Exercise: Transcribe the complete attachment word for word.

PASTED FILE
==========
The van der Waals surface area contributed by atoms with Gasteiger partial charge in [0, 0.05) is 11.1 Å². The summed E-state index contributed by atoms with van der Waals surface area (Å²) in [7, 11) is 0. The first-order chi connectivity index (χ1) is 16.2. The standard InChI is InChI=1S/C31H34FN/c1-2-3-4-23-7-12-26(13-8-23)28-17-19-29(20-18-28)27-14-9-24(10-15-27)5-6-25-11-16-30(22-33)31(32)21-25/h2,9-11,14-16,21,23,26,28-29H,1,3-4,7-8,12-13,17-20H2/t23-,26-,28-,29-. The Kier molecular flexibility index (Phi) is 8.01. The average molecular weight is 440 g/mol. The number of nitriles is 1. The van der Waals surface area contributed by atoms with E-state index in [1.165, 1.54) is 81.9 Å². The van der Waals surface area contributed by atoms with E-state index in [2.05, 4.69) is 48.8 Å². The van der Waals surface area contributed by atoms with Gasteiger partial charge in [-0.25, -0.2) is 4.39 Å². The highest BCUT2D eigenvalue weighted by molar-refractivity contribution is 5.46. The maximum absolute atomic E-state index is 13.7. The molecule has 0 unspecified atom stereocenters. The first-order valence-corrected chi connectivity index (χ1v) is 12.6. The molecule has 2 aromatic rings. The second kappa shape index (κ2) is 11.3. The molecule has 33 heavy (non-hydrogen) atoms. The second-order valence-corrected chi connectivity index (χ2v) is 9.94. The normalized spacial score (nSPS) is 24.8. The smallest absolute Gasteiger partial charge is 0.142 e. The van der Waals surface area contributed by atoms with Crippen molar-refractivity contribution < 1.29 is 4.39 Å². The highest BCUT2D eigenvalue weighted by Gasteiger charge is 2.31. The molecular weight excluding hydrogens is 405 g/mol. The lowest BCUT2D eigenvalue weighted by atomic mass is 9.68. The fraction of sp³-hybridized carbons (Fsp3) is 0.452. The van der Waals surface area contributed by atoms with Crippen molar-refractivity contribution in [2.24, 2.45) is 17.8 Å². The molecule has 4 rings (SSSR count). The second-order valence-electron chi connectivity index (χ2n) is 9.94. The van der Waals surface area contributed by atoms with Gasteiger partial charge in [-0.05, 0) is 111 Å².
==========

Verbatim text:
The van der Waals surface area contributed by atoms with Gasteiger partial charge in [0, 0.05) is 11.1 Å². The summed E-state index contributed by atoms with van der Waals surface area (Å²) in [7, 11) is 0. The first-order chi connectivity index (χ1) is 16.2. The standard InChI is InChI=1S/C31H34FN/c1-2-3-4-23-7-12-26(13-8-23)28-17-19-29(20-18-28)27-14-9-24(10-15-27)5-6-25-11-16-30(22-33)31(32)21-25/h2,9-11,14-16,21,23,26,28-29H,1,3-4,7-8,12-13,17-20H2/t23-,26-,28-,29-. The Kier molecular flexibility index (Phi) is 8.01. The average molecular weight is 440 g/mol. The number of nitriles is 1. The van der Waals surface area contributed by atoms with E-state index in [1.165, 1.54) is 81.9 Å². The van der Waals surface area contributed by atoms with E-state index in [2.05, 4.69) is 48.8 Å². The van der Waals surface area contributed by atoms with Gasteiger partial charge in [-0.25, -0.2) is 4.39 Å². The highest BCUT2D eigenvalue weighted by molar-refractivity contribution is 5.46. The maximum absolute atomic E-state index is 13.7. The molecule has 0 unspecified atom stereocenters. The first-order valence-corrected chi connectivity index (χ1v) is 12.6. The molecule has 2 aromatic rings. The second kappa shape index (κ2) is 11.3. The molecule has 33 heavy (non-hydrogen) atoms. The second-order valence-corrected chi connectivity index (χ2v) is 9.94. The normalized spacial score (nSPS) is 24.8. The smallest absolute Gasteiger partial charge is 0.142 e. The van der Waals surface area contributed by atoms with Crippen molar-refractivity contribution < 1.29 is 4.39 Å². The highest BCUT2D eigenvalue weighted by Gasteiger charge is 2.31. The molecular weight excluding hydrogens is 405 g/mol. The lowest BCUT2D eigenvalue weighted by atomic mass is 9.68. The fraction of sp³-hybridized carbons (Fsp3) is 0.452. The van der Waals surface area contributed by atoms with Crippen molar-refractivity contribution in [2.24, 2.45) is 17.8 Å². The molecule has 4 rings (SSSR count). The second-order valence-electron chi connectivity index (χ2n) is 9.94. The van der Waals surface area contributed by atoms with Gasteiger partial charge in [-0.05, 0) is 111 Å².